Ecstasy, at its most basic level, is composed largely of MDMA (or, more technically, 3, 4-Methylenedioxymethamphetamine). One of the bigger drawbacks of ecstasy as perceived by drug users is the idea that pressed ecstasy – whose meteoric rise was seen mainly throughout the 1990s as electronic dance music parties or raves also grew in popularity – is “dirty;” that is, plainly, that MDMA in pill form will likely also contain any number of secondary ingredients or cutting agents ranging from amphetamines and caffeine to LSD and ketamine.

Molly, therefore, was born as a “clean” alternative to traditional ecstasy. Sold in powder form (though most often housed in a gelatin capsule), both the presentation and the name allude to a simpler, cleaner, and purer reality, one that beckons users to receive the high with little to no worry of consequence. The truth, however, is that molly – in all her perceived harmlessness – is not the girl next door to which her name signals, but an insidious agent that is powerful in her deception.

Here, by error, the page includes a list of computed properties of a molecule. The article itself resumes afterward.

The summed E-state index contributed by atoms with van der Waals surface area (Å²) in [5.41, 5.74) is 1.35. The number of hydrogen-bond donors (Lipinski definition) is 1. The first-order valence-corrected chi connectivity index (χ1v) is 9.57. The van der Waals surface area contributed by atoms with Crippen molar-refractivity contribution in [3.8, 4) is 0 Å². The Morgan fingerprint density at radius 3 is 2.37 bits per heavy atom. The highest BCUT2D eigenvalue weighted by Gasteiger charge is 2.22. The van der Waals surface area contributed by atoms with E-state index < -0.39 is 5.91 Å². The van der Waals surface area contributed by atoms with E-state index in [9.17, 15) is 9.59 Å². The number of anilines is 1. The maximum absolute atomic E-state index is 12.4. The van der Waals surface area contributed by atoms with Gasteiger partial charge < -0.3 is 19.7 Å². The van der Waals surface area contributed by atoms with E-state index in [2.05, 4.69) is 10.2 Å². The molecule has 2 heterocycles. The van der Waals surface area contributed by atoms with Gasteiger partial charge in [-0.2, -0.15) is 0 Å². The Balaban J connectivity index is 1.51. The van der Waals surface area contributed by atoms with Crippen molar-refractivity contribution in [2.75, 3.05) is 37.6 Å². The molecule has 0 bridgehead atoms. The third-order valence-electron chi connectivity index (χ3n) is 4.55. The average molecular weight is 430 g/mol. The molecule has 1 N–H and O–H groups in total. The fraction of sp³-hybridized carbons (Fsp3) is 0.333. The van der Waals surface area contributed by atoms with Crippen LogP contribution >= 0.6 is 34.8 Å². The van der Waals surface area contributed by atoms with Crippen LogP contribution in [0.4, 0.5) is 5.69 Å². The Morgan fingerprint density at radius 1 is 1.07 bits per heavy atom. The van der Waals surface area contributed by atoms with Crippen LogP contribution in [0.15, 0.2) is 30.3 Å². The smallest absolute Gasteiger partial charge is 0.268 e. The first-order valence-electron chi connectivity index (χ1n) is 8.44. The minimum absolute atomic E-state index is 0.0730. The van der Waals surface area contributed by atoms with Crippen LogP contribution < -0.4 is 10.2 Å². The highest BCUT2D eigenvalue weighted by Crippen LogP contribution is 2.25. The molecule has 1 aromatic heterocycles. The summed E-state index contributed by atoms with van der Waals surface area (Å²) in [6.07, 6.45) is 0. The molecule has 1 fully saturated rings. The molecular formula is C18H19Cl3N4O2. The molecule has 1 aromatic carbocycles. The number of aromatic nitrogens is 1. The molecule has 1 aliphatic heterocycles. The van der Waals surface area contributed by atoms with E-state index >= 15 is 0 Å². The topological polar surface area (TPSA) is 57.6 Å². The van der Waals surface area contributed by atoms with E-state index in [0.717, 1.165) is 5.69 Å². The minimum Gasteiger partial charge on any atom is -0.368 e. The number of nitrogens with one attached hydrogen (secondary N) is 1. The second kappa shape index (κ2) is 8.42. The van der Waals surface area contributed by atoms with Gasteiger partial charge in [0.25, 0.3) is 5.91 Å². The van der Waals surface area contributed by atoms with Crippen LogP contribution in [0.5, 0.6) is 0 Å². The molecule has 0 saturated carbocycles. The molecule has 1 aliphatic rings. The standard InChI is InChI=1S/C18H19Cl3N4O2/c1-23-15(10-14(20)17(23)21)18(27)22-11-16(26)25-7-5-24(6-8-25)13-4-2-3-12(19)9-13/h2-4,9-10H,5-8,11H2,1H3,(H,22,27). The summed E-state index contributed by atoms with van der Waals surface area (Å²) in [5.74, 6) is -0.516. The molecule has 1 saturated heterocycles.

Molly is Not who you Think She Is

Let’s first take a look at MDMA. Though MDMA, because of its diminished efficacy over prolonged use, is not considered an intensely physically addictive substance – in truth, drug and alcohol addiction treatment centers encounter few individuals presenting for MDMA abuse – it is still very potent in its ability to alter the body’s chemistry. MDMA can deplete the brain of the neurotransmitters serotonin, norepinephrine and dopamine, which can drastically affect mood and lead to depression over the long run. MDMA can also cause heart rates to become greatly elevated and for perception to become severely distorted, both of which – in causing body temperature to rise and for the user to fail to realize his or her fading endurance – can lead to hyperthermia, seizures, dehydration, cardiac events, and comas.

And that’s just the MDMA.

The bigger issue surrounding molly is that the labels of “safe” and “pure” attributed to her are, in fact, false. Aside from the cutting agents commonly found in pressed ecstasy pills, it is very possible that molly is often anything but pure MDMA. Nathan Messer of DanceSafe asserts that “MDPV, methylone, mephedrone and butylone — different substances or drugs — are often sold as molly,” so the blind ingestion of covert drugs is an all-too-common occurrence among substance abusers.

In other words: molly is not who you think she is, and it’s important that you and others learn of her true nature to avoid the copious hazards associated with her use.